It is most certaine that many thousands have suffered in this nature and worse▪ as I have heard reported by very honest and credible per­sons who (through Gods mercy) have escaped their crueltie, for it hath beene told mee by the mouths of very Religious and Godly Di­vines▪ who came over with me in the same ship, wherein I came from Dublin▪ how they had lost their wives▪ their children▪ and their estates, being glad to flye for their lives, having not left wherewithall to pay for their owne carriage into England, some of them to mine owne knowledge▪ having lost very great estates.

Vpon the 8. of December last, the Lords of the Pale▪ (so called because they live round about the City of Dublin, in the province of Leinster) did generally meet at a village called the Saintred, & there did mutually protest against the Kings Government, and then and there proclaimed that all the English should depart the kingdome within 14▪ dayes▪ or otherwise they should expect nothing but fire and sword▪ which being knowne to the Lords Iustices, all the Papists [Page] in Dublin were presently disarmed: at or about the same time the Lord Fitz William of Miriam, living nere Bullock, and within two miles of Dublin, sent word to the Lords Iustices that there was 1500. of the Rebells would come downe from the County of Wickloe to Bulloch, and so come from thence in flat boats, to surprise the ship­ping at the Rings end which is the harbour, and where there lay at that time about 27. ships of the English and Dutch, whereupon the Lords Iustices, sent a hundred Souldiers from Dublin, to be disper­sed into severall ships for their safety, and gave order, under their hands to the Capt. of the Kings Frygot a man of war, who rid at An­chor by us, to have a speciall care of our ship called the Phenix and (if occasion were) to guard us safe over the Ba [...] of Dublin so that we were driven to keepe a Guard many nights on ship-board for feare of a surprise, for the Rebells were come to a place called Finglas within two miles of Dublin, so that we were driven to leave our houses (liv­ing in the Suburbes) for feare of firing, and so lay aboard 14. dayes and nights in our Clothes, before wee had a wind to carry us to Hol­lyhead, the Kings Attorney for Ireland, Sir Thomas Tempest, the Bishop of Ardagh, Sir Robert Dixon, Sir Robert Foord, Mr. Carleton, and divers Ladies and Gentlewomen, being all passengers in the same Ship.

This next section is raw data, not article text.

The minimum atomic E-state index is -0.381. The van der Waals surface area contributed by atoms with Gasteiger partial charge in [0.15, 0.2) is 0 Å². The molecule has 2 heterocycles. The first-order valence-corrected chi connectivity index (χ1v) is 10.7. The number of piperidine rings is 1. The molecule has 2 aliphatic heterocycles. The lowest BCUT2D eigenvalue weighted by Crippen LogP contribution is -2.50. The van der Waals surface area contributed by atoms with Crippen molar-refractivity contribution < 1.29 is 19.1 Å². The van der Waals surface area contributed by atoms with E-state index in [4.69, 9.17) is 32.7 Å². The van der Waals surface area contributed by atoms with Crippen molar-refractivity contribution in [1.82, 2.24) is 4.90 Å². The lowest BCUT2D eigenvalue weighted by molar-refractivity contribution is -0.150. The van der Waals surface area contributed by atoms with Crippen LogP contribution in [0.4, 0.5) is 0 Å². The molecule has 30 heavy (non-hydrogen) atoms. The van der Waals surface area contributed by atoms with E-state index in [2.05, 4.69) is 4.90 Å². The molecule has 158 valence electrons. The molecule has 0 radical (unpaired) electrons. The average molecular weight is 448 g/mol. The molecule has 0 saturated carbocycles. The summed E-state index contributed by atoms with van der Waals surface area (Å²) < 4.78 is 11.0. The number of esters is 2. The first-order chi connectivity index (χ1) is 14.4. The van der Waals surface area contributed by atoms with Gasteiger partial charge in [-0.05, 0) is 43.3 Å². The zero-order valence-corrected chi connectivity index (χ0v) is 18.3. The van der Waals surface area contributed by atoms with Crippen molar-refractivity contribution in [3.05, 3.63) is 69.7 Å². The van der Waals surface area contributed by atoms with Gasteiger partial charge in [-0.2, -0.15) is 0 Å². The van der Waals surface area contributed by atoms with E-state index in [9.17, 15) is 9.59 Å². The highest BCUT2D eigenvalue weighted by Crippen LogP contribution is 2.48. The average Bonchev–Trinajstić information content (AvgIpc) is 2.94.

As for the number of the Rebells, it is not certainly knowne; but without question there is a great many of them, but not the third part of them armed, and those armes they have, they have taken from the English▪ in surprising and murthering them cowardly and treche­rously, and some of them under pretence of being rob'd by the Re­bells, have deceiptfully gotten Armes to goe fight against them, and then have run away from their Captaines to the Rebells, and indeed there is no trust nor confidence to be put in them, they are so treche­rously perfidious.

It is suspected, that the chiefe Rebells doe intend to steale away by Sea (having gotten a great estate from the English Plantators whom they have robbed and murthered) and so leave the ignorant rabble of Irish in the lurch.

There is a great want of English protestants for Souldiers, not only to secure the City of Dublin and the Suburbs, but also to releeve the distressed estate of the Lord Viscount Moore in Drogheda, who de­serves both love, praise, and honour.

It is to be beleeved that the Rebells will never give a Battell▪ and that in short time they will be starved for want of food, for they have gotten in most parts from the English all they can get, and they wast and devoure that plenty they have, and there is neither plowing nor [Page] sowing in those parts, so that it will be impossible for them to subsist long.

It is most certaine that 1400. Souldiers volunteers, were landed at Dublin, under the Command of Captaine Harcot, and other Cap­taines upon the second day of Ianuary last Anno 1641. which was a great comfort to the English, and 400. Souldiers which were not in pay went along with them, so that the whole number was 1800. men. and marched along from the Rings end to Dublin in Battell Array in very good order.

They report and alleadge that Religion is the cause of their war, but that is false, for they have had too much liberty and freedome of conscience in Ireland, and that hath made them Rebell. I hope that God that hath discovered their bloudy practice, will confound their devices, and bring them to confusion. To the which God be all ho­nour, praise and Glory for ever.